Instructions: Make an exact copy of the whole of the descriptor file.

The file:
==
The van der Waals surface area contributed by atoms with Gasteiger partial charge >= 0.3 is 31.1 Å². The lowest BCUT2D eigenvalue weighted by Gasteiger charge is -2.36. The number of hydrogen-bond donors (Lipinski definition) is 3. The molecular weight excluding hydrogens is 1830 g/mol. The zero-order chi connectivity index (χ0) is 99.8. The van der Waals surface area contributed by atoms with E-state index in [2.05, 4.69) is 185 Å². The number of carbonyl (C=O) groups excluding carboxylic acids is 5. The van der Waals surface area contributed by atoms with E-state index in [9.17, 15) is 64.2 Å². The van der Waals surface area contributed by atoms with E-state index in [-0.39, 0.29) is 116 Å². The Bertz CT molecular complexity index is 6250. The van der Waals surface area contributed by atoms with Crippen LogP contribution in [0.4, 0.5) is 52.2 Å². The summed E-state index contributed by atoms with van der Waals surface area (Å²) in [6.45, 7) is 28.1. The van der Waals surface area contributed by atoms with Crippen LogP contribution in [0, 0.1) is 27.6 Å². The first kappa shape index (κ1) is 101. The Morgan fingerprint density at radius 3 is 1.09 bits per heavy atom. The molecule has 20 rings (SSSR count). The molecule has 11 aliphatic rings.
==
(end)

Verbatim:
The van der Waals surface area contributed by atoms with Gasteiger partial charge >= 0.3 is 31.1 Å². The lowest BCUT2D eigenvalue weighted by Gasteiger charge is -2.36. The number of hydrogen-bond donors (Lipinski definition) is 3. The molecular weight excluding hydrogens is 1830 g/mol. The zero-order chi connectivity index (χ0) is 99.8. The van der Waals surface area contributed by atoms with E-state index in [2.05, 4.69) is 185 Å². The number of carbonyl (C=O) groups excluding carboxylic acids is 5. The van der Waals surface area contributed by atoms with E-state index in [9.17, 15) is 64.2 Å². The van der Waals surface area contributed by atoms with E-state index in [-0.39, 0.29) is 116 Å². The Bertz CT molecular complexity index is 6250. The van der Waals surface area contributed by atoms with Crippen LogP contribution in [0.4, 0.5) is 52.2 Å². The summed E-state index contributed by atoms with van der Waals surface area (Å²) in [6.45, 7) is 28.1. The van der Waals surface area contributed by atoms with Crippen LogP contribution in [0, 0.1) is 27.6 Å². The first kappa shape index (κ1) is 101. The Morgan fingerprint density at radius 3 is 1.09 bits per heavy atom. The molecule has 20 rings (SSSR count). The molecule has 11 aliphatic rings.